TBS Learns To Love

Frisky Business: Why Relationships Should Have Exit Interviews

The sudden end of my relationship has left me confused. As I’m now romantically unemployed, I’m wondering what I need to change in order to keep my job in the future.

 

I’ve recently become romantically unemployed. It happened rather quickly. There was a snap meeting on Friday afternoon and I was informed that I would be no longer required. The company I kept would be heading in a new direction. So it went with my romantic coworkers who expressed shock and disbelief that I wouldn’t be here on Monday. The break room painted with vague promises of not losing touch. Miss them I will, as I was under the assumption that I would be working here until mortal retirement.

The extremely adult logistics that followed pulled my attention from the issue. There was the matter of relocation, informing the dull headsetted voices that the gas would still be required to warm the house I left, and telling my nana that I’d be living in her basement until further notice.

But as I type this with the contents of my suitcase exploded at my feet, I now have time to think about the simpering whimper that bassooned the crescendo of my relationship. Frankly, I’m confused. I’m entirely not sure what or how much of me needs to change.

As the end of a relationship pours jagged shards of emotional detritus on the floor, we often ferry our soon-to-be ex over the pointier bits. Save for a massive betrayal of trust, or flesh, you attempt to shield the other party as much as possible. It makes sense. You still love (or at least care for) that person. Normally, this comes in the form of earnest compliments. The fact that I might be wonderful or indeed a “good catch” may indeed be true (or false), but it doesn’t really help me moving forward.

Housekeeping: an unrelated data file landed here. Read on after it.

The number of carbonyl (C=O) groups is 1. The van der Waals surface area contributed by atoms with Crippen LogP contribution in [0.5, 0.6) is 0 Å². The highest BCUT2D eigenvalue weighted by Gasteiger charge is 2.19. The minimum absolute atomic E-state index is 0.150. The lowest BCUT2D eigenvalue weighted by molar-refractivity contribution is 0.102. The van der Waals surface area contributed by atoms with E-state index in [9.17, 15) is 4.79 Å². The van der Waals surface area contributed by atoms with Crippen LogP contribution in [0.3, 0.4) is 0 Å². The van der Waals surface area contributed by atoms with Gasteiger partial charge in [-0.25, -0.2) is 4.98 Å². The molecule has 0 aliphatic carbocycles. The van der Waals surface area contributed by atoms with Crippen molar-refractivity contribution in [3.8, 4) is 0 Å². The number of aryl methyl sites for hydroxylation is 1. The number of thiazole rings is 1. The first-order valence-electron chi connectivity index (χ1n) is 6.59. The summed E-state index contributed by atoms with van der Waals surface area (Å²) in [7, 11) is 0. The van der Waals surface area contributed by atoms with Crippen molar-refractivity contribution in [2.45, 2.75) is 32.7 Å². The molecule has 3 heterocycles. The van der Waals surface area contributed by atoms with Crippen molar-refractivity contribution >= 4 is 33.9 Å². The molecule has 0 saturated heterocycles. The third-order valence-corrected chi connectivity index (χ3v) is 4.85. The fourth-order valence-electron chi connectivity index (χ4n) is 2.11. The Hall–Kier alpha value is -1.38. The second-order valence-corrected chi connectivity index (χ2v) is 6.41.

I now have time to think about the simpering whimper that bassooned the crescendo of my relationship. Frankly, I’m confused. I’m entirely not sure what or how much of me needs to change.

 

Self-discovery is an important part of the healing process, but the toll road to that point sees you navigating the icy bends of alcoholism and impulsive dalliances. You do your best to try to forget with the fury of action until you catch your gaze in unfamiliar bathrooms painted by 3:00 a.m. fluorescent realities which brings feelings of hating yourself, or them, or both. Pretty standard. As are the spectacular leaps of logic you vault, attempting to piece together the reasons why, flaying yourself with anecdotal memory, focusing on the minute, wondering if that time you chose work over that mid-week pub drinking session was the first crack that would eventually disintegrate the mirror.

The problem is that the brain is an unreliable narrator. Your own flaws are hard to see. You’re unsure if the things you did, said, or felt were merely the cause and effect of the situation you found yourself in or if they represent a larger issue. Knowing which weed to pull is vexing. How do we know what germinated in the previous relationship will bloom into a twisting creeping vine that will immobilize the growth of future gardens? Maybe none. Maybe all. Maybe you should salt the earth so nothing grows ever again.

What I feel we need in this instance is constructive feedback from a party that has endured the worst of you. Hence the title of this piece. What we need is a powwow with management. We need to accept that the contract we signed has been shredded. We should participate in that discussion earnestly, even if we’re hurt, as it will greatly benefit our chances of getting another job and, in turn, the other party finding a suitable candidate to fill your old position.

 

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